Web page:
Friday, July 31, 2015


Metternich: The First European by Desmond Seward, 272 pages

Wellington is the name most associated with the defeat of Napoleon, but it was Clemens von Metternich whom Bonaparte said "destroyed me systematically."  Metternich directed the foreign affairs of the Austrian Empire through the end of the Napoleonic Wars and was the chief architect of the Congress System that followed, dominating European affairs until the upheavals of 1848.

Long denigrated as a repressive reactionary, Metternich's achievement can be appreciated by comparing the results of the Congress of Vienna to the consequences of the Treaty of Versailles or the Yalta agreement.  His fear of revolution, far from being baseless paranoia, can only be seen as prophetic after the horrors of the twentieth century.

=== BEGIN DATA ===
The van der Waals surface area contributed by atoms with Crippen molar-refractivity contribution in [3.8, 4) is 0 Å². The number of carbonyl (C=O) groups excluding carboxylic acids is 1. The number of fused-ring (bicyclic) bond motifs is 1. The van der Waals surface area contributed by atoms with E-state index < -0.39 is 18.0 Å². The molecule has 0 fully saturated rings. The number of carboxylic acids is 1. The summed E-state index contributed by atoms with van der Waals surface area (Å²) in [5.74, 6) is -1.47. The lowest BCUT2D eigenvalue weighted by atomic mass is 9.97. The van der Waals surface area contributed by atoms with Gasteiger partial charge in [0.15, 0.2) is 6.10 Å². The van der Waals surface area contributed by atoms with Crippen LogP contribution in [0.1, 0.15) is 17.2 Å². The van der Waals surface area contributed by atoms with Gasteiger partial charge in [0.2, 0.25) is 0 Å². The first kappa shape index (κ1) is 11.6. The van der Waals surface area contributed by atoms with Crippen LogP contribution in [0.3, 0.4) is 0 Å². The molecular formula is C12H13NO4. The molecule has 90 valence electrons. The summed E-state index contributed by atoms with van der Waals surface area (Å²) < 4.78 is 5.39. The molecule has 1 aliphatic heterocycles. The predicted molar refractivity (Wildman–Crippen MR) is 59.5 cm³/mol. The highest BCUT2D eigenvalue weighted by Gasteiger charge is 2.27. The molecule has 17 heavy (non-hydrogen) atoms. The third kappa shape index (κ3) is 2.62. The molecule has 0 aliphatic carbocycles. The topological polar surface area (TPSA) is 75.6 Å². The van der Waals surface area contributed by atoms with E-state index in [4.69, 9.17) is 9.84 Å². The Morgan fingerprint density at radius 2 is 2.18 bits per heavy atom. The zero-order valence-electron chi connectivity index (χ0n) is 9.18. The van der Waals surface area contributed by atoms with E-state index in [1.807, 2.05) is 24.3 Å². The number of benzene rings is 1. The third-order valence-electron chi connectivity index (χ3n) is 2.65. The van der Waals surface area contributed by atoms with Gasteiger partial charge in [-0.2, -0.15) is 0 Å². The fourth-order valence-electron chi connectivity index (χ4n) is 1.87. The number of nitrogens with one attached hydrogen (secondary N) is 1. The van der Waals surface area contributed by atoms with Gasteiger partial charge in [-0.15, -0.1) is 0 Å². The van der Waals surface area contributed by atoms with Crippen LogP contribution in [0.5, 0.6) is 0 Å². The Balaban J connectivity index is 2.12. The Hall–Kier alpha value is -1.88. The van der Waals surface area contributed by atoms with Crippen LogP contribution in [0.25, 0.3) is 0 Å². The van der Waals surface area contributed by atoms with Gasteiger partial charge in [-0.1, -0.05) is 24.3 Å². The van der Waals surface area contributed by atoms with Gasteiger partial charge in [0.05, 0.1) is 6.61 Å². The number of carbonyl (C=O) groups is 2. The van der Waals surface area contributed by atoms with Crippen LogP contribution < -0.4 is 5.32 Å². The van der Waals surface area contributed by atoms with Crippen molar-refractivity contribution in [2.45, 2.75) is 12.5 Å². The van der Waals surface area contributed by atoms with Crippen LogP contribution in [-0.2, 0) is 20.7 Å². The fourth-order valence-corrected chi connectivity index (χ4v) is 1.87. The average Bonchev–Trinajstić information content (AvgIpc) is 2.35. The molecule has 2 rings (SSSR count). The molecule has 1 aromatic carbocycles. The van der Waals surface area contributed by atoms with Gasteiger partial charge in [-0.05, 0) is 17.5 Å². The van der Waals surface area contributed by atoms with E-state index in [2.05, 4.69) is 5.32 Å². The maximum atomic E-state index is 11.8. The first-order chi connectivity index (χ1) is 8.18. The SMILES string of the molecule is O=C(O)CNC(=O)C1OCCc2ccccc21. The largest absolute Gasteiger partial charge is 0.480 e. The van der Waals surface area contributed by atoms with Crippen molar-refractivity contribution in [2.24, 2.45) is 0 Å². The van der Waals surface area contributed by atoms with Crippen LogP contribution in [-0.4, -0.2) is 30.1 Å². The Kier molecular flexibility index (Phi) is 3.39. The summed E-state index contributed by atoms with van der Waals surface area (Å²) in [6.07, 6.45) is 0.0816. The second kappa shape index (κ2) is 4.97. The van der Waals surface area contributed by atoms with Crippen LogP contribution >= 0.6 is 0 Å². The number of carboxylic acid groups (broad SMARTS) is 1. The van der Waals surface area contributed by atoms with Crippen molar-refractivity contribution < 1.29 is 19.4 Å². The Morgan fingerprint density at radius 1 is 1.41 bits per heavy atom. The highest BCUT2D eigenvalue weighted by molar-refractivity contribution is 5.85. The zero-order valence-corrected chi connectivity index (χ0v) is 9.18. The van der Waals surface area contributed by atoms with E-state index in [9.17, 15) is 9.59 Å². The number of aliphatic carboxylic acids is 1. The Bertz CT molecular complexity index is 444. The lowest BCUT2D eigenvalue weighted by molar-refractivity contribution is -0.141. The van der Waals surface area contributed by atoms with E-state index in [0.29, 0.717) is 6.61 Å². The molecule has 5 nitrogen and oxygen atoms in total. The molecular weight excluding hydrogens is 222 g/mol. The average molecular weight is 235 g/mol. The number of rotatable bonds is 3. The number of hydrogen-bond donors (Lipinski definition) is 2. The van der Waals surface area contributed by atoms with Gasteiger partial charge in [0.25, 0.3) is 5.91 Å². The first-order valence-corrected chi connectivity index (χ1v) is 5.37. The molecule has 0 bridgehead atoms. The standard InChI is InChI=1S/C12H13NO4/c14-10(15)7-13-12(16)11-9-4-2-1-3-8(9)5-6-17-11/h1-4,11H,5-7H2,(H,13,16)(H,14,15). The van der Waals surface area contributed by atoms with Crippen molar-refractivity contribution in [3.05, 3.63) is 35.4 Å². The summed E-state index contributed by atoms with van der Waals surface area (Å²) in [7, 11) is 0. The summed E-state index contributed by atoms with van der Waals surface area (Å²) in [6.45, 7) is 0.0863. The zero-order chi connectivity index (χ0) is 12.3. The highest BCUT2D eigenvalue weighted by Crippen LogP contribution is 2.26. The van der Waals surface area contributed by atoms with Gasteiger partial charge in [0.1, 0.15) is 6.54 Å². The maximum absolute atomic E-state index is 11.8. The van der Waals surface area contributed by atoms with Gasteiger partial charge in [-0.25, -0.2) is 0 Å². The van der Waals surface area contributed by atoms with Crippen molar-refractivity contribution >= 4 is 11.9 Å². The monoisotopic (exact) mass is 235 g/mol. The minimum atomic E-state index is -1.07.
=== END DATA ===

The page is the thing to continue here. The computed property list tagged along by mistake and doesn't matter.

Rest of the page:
Seward's popular biography does an excellent job of describing Metternich's career without getting too entangled in political minutia.  Unfortunately, the personality of Metternich is not presented as vividly as his policy.

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